Capitol Chatter: Buffer-related lawsuit fails
ST. PAUL — Gary Haugen has lost his attempt to overturn a decades-old decision that forces him to install vegetative buffers.
The lawsuit, recently decided by the Minnesota Appeals Court, technically dealt with whether an unnamed streambed is public — and, thus, required to have buffers along it — or a private water course. Appeals judges ruled, like a district judge did earlier, that the 1980 Department of Natural Resources decision that it is public stands.
"I will say I'm not sure where we go from here." Haguen said. "We need to get the word out to our legislators to write good statutes and not pass laws and let government agencies then write the rules for the law."
Minnesota's buffer law requires buffers up to 50 feet along lakes, rivers and streams and of 16½ feet along ditches.
Several landowners joined Haugen in the original lawsuit, but dropped out after state officials agreed to let them meet the 16½-foot mandate instead of the 50-foot one.
Appeals judges ruled that the Haugen suit came too late, that the Department of Natural Resources is the governmental body that categorizes water bodies and the DNR properly gave the public notice before it made its 1980 decision.
"The court found that the argument the DNR failed to notify landowners the (public waters inventory) may be the basis for the requirement of buffers at someday in the future..." Joe Smentek of the Minnesota Soybean Association recently wrote. "Rest assured, legal challenges to the buffer law will continue for the foreseeable future."
Pawlenty a target
It is obvious that Democrats worry that former Gov. Tim Pawlenty will be the Republican governor candidate this year.
One of many Democratic attacks came from the Democratic-Farmer-Labor Party: "Pawlenty left Minnesota in economic shambles and then cashed in to make millions lobbying for the very Wall Street banks that brought us the Great Recession. Pawlenty left Minnesota with a $6.2 billion deficit. As Minnesota dug out from his financial mess, which was then compounded by the Great Recession, Pawlenty took a job making over $2 million a year as a top lobbyist for Wall Street."
The DFL attack went on for many paragraphs.
"To appease the far right during his presidential campaign, he flip-flopped on major issues and embraced positions that are out of touch with every day Minnesotans," the party claims.
The DFL comments may have been the most extensive so far, but other national and state Democratic-leaning organizations also have reacted.
Pawlenty is said to be considering a run for governor and in recent days he has appeared to be nearing a campaign launch. One indication is a fundraising event in Florida.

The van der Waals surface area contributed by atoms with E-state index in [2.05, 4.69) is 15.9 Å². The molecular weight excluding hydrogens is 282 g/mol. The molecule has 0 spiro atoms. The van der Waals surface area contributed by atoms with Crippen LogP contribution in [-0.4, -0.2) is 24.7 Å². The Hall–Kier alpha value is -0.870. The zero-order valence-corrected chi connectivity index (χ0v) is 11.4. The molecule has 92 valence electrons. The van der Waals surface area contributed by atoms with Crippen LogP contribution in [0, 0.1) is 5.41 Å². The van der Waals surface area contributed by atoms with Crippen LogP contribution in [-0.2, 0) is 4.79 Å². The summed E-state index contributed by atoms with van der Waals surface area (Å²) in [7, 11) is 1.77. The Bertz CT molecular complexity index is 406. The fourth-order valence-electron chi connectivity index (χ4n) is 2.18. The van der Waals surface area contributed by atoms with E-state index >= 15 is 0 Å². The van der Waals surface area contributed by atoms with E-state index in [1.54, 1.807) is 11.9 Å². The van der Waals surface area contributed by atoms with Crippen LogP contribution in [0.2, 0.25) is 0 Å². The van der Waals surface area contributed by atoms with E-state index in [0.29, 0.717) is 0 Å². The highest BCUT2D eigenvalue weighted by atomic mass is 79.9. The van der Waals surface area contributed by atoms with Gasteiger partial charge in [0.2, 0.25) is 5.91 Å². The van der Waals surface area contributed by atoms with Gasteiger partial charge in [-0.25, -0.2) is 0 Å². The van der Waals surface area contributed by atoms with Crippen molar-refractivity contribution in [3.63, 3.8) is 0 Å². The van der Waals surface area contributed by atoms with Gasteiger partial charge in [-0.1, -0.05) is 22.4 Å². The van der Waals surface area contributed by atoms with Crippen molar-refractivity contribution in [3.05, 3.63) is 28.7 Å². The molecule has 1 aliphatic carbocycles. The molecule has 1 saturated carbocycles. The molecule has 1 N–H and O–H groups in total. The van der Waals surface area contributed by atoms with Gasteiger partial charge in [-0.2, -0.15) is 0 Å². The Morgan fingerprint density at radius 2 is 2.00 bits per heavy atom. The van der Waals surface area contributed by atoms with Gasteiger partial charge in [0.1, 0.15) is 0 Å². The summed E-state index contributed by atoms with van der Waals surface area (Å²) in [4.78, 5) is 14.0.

Texting violations soar
Minnesotans may be doing a better job of buckling seat belts and driving the speed limit, but law enforcement officials say they are texting while driving way too much.
Newly released figures show 7,357 people were cited last year for texting from behind the wheel. There has been a steady increase since 2012, when there were 1,707 texting citations. Last year, just short of 6,000 got those tickets.
Still, speeding remains a bigger issue, with 211,603 tickets written last year, a bit below a couple of other recent years. And 32,071 no-seat belt tickets were written, the least in years.
The texting increases come even as public safety officials have ramped up their efforts to stop the practice.
State law bans drivers from texting, even when they are stopped in traffic. Minnesota lawmakers are considering going further, requiring hand-free devices to use a phone while driving.
Better wages, better care?
Lots of lawmakers are talking about ways to improve care of the elderly, and State Sen. Kent Eken's opinion is better pay would help.
The Twin Valley Democrat introduced legislation that would boost provider wages.
"Enhanced oversight and more effective regulation have dominated the conversation when it comes to the heartbreaking and widely reported stories of elder abuse..." Eken said, adding that they are good goals. "What's missing from the conversation are the wages we pay those who care for our parents, grandparents and loved ones."
Eken proposes a constitutional amendment to obtain new revenue for nursing home wages by taxing the richest 4 percent of Minnesotans receiving Social Security. The tax would be on people with an income more than $118,500 who collect Social Security.
O'Toole leaving MNsure
MNsure CEO Allison O'Toole is leaving to join a newly formed health-care organization.
MNsure Chief Operating Officer Nate Clark was picked as acting CEO.
"I'm so proud of the strong progress our dedicated MNsure team has made over the last few years, and I know they will continue to improve in the future," O'Toole said.
She has worked for MNsure since 2014 and became CEO in May of 2015.
O'Toole is headed to the United States of Care, where she will be director of state affairs. The group is a non-profit organization working on access to medical care for every American.